Community Season 5, Episode 5 “Geothermal Escapism”
Written by Tim Saccardo
Directed by Joe Russo
Airs Thursday nights at 8pm ET on NBC
There’s been two distinct motifs in the first four episodes of Community‘s fifth season that come together for a brief moment in “Geothermal Escapism”, when Britta and Troy are trying to revive Abed, whose fallen into the fake lava (long story short: the school’s playing Lava Floor in honor of Troy and Abed’s friendship) that he sees as being real. Britta suggests to Troy – understanding that engaging Abed’s alternate realities are more useful than rejecting them, shown best way back in season two’s “Abed’s Uncontrollable Christmas” – that they create a perfect clone of him, Dr. Who-ing him (or Inspector Spacetime-ing him, if you prefer) for the next journey of his life. Like “Repilot”, the moment is all about redefinition, about moving forward in life – but with the impending departure of Troy Barnes (and by definition, Donald Glover) weighing over the episode’s events, it gives them a whole new emotional meaning.
Unsurprisingly, the final episode about Troy Barnes is really about Abed – save for rare examples like season one’s “Football, Feminism, and You” or season three’s “The First Chang Dynasty”, this was often the case with Troy-involved stories (like in “Mixology Certification”, for example). And as expected, it takes an elaborate alternate reality for Abed finally to come to terms with Troy leaving for his trip around the world – but it’s just as symbolically important as it is emotionally and mentally for Abed. Season five of Community‘s spent a lot of time dealing with death, be it the very real passing of Pierce Hawthorne, or the pretend deaths of Starburns, Abed – or even the fourth season of Community, the mutated beast put out to pasture when Sony and NBC brought Dan Harmon back into the fold.
As it often does, death causes us to look in the mirror, to consider the way we look at ourselves and our lives (as Pierce and company did back in “Introduction to Statistics”) – and often brings about change, as we’ve seen since the opening moment of the season. The death of Jeff’s lawyer career shook him to seek a new direction in life, just as the death of Pierce pushes Troy to find the man within himself: and so, with Abed’s death, comes the birth of a new Abed, one who doesn’t have the same emotional ‘range’ as the original Abed, but nevertheless retains his memories and personality traits. He’s the same, but he isn’t: without Troy around, it’s clear Abed is going to be struggling again to figure out his place in the world (reverting him back to early season one status, before Harmon and company realized what they’d stumbled upon with the two characters).
Some might find it a little disappointing that Troy’s final half-hour is so Abed-centric, but it almost has to be: with Troy Barnes leaving Greendale, the show’s concerns obviously lie with those who remain, front and center the one character who isn’t able to handle hearing the words “last day” come out of his best friend’s mouth (causing him to Terminator 2 himself). But like the ol’ T-800, Abed won’t stay molted in lava forever, and rises as a new version of himself, one who is able (at least externally) to handle the departure of his best friend on a journey to find himself (a journey I fully expect Abed to struggle with for the rest of the season, in his own personal and professional life). Friendships like theirs never end, but they definitely change: and by focusing the episode on the character that feels left behind at Greendale, “Geothermal Escapism” is a much more emotionally affecting episode, had it focused on Troy’s feelings on departing or the entire group spending the episode in a depressed funk to see Troy go.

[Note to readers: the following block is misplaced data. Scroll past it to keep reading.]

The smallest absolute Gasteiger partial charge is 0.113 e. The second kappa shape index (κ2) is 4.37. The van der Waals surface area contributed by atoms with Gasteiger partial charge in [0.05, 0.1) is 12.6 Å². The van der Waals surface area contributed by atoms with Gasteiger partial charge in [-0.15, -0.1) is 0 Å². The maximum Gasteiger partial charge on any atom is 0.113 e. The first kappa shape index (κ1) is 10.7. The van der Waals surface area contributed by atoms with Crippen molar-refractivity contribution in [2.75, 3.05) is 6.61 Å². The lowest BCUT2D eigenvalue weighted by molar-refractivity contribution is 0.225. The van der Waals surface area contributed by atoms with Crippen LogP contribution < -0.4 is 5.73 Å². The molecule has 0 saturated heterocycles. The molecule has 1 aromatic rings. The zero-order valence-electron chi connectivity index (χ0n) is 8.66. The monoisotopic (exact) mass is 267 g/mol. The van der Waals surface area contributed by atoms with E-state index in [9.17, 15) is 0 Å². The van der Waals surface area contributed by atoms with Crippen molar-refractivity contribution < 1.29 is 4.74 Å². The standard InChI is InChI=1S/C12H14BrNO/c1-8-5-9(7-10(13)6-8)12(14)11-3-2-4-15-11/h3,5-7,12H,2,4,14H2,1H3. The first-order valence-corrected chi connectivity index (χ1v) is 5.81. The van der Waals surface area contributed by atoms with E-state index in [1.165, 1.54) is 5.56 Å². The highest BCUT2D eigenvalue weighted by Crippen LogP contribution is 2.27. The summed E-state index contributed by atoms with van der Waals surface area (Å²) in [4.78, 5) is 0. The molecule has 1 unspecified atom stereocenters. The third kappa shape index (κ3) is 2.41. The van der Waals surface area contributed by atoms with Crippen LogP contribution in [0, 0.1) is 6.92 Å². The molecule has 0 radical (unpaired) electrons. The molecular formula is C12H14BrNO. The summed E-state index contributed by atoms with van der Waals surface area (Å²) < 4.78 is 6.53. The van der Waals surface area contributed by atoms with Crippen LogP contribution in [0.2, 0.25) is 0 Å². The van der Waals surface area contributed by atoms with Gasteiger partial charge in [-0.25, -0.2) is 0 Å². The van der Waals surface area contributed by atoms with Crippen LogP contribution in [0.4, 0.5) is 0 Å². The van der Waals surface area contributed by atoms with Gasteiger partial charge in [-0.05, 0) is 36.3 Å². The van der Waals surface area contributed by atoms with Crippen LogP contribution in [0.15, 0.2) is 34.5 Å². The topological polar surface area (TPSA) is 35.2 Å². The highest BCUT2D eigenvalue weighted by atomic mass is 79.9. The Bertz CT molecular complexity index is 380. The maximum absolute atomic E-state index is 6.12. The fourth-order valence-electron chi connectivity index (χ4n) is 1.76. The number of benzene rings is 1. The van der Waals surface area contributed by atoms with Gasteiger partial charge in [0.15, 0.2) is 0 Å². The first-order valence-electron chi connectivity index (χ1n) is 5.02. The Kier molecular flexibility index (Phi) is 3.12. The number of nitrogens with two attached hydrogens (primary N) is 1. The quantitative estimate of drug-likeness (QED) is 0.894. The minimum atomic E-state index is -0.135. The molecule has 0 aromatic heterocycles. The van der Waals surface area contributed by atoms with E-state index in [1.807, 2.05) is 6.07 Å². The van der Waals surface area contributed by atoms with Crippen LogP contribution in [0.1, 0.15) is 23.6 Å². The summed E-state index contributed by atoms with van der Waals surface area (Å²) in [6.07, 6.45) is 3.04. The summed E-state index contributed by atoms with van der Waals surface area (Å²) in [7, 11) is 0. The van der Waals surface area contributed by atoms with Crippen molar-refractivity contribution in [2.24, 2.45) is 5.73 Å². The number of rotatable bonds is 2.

Outside of the beautifully-drawn parallels to last week’s “Cooperative Polygraphy” (not to mention the whole fifth season), “Geothermal Escapism” is a just a fun little parody on the popular kid’s game (which in modern times, has become a component of New Girl‘s infamous True American), chock full of callbacks to previous seasons and other genre parodies. But when it’s time to get serious, “Escapism” does so with grace, and subtlety, sending off its single funniest character with a few healthy reminders of what a different person he was when he arrived. Like Pierce, Troy reminds everyone what makes them so great (though Troy’s compliments are definitely prehumous) before he embarks on the next step of his journey, one which will hopefully bring him around the world and back to Greendale one day. As a farewell, “Geothermal Escapism” is sweet, funny, and celebratory – and as a contemplative half-hour of television, it is an illuminating reflection of our everyday lives, a look at how important it is to say goodbye and let go. After all, we can’t grow until we’ve come at peace with who we were – and now that Community has come to terms with what it once was (having to say farewell to two cast regulars in a period of two weeks), I look forward to the next eight episodes exploring what this world and these people could become.
– honestly, Troy and Annie’s farewell hit me the hardest. Such a sweet moment between those two.
– “NATHAN FILLIOOOOONNNN!!!!”
– Troy arguing with his translator (and getting confused by it) is a perfect joke for the character’s final episode. Just hilarious.
– “My name was Vicki… please tell my story!” Garrett: “These are the only pants I have, I don’t want to get them dirty!”
– Jeff and Britta’s fight over the knock-knock joke is why I love those two together so much. “Who’s there, bitch! Floor!”
– this is the first Joe Russo-directed episode of Community since season three’s “Documentary Filmmaking: Redux”.
– Clone Troy has much less trouble talking to LeVar Burton, which I’m sure will come in handy over the next year.
– Buzz Hickey’s son is getting “gay married…. you would not believe how much the flowers cost.”